Even without any formal training in art, a local painter is gaining international recognition, writes MODIRWA KEKWALETSWE
The statement ÔÇô made off-the-cuff in a feat of exasperation ÔÇô shocked the audience into a moment of reflective silence. Whether the remark was meant to underpin government’s standpoint on the relocation of Basarwa from Central Kgalagadi Game Reserve, or was just a broadside at the assembled press corps, President Festus Mogae’s expression of desire to one day field questions from a Mosarwa journalist remains one of the major defining moments in the long running battle between Botswana government and Survival International.
One of his aides later explained that the statement was meant to communicate Mogae’s commitment to empowerment of the marginalised community, and to see them move into the professions.
Well, no-one from the Basarwa community has moved into the mass media just yet, but the president might take comfort in the knowledge that in one medium ÔÇô art ÔÇô the original inhabitants of the land play in the top league. Take Moses ÔÇô for instance.
At first glance, he comes across as somewhat shy, but proud. He insists in writing down his name in my notepad, explaining that all journalists who have interviewed him before have mispelt his name.
Effortlessly, he writes down his names ÔÇô all in uppercase: Olemogeng Maaramele Qaeqhao Moses.
“Qaeqhao means the same as Olemogeng,” he explains without prodding, perhaps taking the cue from a previous interview Maaramele Moses is a man whose work has caught the attention of art collectors from outside Botswana.
Moses is a painter so different as the palette of his recent wok. He attended school only up to standard 3. Then he got in the labour market, enlisting his services for a series of odd jobs. The work was hard, and the pay a pittance.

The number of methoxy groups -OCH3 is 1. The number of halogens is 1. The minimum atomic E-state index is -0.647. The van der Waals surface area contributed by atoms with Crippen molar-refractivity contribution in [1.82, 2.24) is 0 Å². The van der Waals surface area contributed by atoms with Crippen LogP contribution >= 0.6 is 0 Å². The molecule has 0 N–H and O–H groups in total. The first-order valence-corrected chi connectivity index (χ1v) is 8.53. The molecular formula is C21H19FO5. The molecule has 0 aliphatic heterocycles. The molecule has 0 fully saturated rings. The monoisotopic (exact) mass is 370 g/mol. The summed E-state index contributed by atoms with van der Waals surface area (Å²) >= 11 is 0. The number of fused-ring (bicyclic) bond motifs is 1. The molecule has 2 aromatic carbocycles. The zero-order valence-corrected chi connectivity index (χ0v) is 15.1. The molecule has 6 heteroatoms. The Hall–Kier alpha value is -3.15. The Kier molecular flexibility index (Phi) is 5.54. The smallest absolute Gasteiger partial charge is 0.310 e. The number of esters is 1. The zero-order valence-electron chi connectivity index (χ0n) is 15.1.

A friend of his ÔÇô already an established artist at the time, Thamae Setshogo ÔÇô encouraged Moses to come over to the Kuru Art Project in D’Kar, just outside Ghanzi.
To Moses, Thamae was more than a friend. He was a brother with whom he grew up. He took quite a while to get over Thamae’s death in 2002.
Moses is a stickler for detail. He still remembers the exact date he joined Kuru: July 3, 1994.
A word about Kuru. It is run as a trust, and is a haven for many Basarwa painters and print makers. All have little or no formal education ÔÇô excelling at the ethnic art school. The Kuru artists continue to amaze, shock and thrill all art lovers they come into contact with.
The trust provides artists with the materials to produce artworks, which are either sold or exhibited. The trust gets commission from each purchase of an artwork.
In 2002, he left the comfort of Kuru and came to Gaborone, where he hooked up with Thapong Trust.
Thapong is a world apart from Kuru, where there is clear division of labour: the artist paints, and someone else takes care of marketing the product. At Thapong, the artist has to wear many hats: painter, agent, publicist and manager. It can be rough at times, but Moses loves it all the same.
“I came here because I wanted freedom and independence,” he explains. “I wanted to learn how to host an exhibition without anyone hovering over my head. I learnt many things from scratch since I came to Thapong: to buy materials, to frame my work, to book venues, and invite the media. Where I was unsure, I asked more established artists such as Velias [Ndaba] and Reggie [Bakwena].”
A year after moving to Gaborone, Moses held a joint show with Rantefe Mothebe at the National Museum and Art Gallery. It was an eye opener, which he describes as “an invaluable lesson”.
Moses says life as an artist is hard, but the strides he has made over the past eight years are massive.
“I rent out a house in Gabane, for which I have to pay every month,” he says. “I struggle like everyone else, but I’m content.” Well, under current circumstances, “content” is an understatement. The man should say he is elated. His big payday is around the corner. The W. K. Kellogg Foundation is in the process of buying more than 20 of his paintings. To cap it all, he is set to attend the International Folk Art Market in Santa Fe, New Mexico in the United States.
He is not going to worry about a middleman getting a cut in his pay cheque.
“As an independent artist, I expect to get all the money due to me. I have determined the price for each of my pieces,” Moses declares, before he politely excuses himself to answer his cell phone. It has been buzzing throughout the interview.
He complains to the caller of fatigue. He spent the previous night finishing off his work, putting the final strokes to some of the paintings.
Outside the Thapong office, Moses inspects the paintings leaning along the fence. Then he lets out something that has certainly been bothering him for a while.
“You see, the problem with us black artists is jealousy,” he says. “We are jealous of each other.” (FPN)